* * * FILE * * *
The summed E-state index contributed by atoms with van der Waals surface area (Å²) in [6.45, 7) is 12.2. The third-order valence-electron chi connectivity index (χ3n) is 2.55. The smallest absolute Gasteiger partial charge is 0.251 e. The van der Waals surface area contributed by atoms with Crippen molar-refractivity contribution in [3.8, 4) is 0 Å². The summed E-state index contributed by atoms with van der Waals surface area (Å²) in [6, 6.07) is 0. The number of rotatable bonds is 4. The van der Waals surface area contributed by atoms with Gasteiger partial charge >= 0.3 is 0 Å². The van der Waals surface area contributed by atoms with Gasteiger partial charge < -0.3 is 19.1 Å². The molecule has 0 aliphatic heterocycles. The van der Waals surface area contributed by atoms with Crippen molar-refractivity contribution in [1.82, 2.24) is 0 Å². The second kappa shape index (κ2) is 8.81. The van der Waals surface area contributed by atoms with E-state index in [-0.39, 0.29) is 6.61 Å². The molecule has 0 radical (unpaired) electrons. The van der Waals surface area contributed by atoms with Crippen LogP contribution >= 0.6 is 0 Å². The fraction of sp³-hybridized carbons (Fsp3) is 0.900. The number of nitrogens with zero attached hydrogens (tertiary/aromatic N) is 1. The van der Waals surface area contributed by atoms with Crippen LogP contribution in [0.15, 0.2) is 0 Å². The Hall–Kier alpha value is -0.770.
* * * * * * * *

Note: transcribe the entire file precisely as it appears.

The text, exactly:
The summed E-state index contributed by atoms with van der Waals surface area (Å²) in [6.45, 7) is 12.2. The third-order valence-electron chi connectivity index (χ3n) is 2.55. The smallest absolute Gasteiger partial charge is 0.251 e. The van der Waals surface area contributed by atoms with Crippen molar-refractivity contribution in [3.8, 4) is 0 Å². The summed E-state index contributed by atoms with van der Waals surface area (Å²) in [6, 6.07) is 0. The number of rotatable bonds is 4. The van der Waals surface area contributed by atoms with Gasteiger partial charge >= 0.3 is 0 Å². The van der Waals surface area contributed by atoms with Gasteiger partial charge < -0.3 is 19.1 Å². The molecule has 0 aliphatic heterocycles. The van der Waals surface area contributed by atoms with Crippen molar-refractivity contribution in [1.82, 2.24) is 0 Å². The second kappa shape index (κ2) is 8.81. The van der Waals surface area contributed by atoms with E-state index in [-0.39, 0.29) is 6.61 Å². The molecule has 0 radical (unpaired) electrons. The van der Waals surface area contributed by atoms with Crippen LogP contribution >= 0.6 is 0 Å². The fraction of sp³-hybridized carbons (Fsp3) is 0.900. The number of nitrogens with zero attached hydrogens (tertiary/aromatic N) is 1. The van der Waals surface area contributed by atoms with Crippen LogP contribution in [0.15, 0.2) is 0 Å². The Hall–Kier alpha value is -0.770.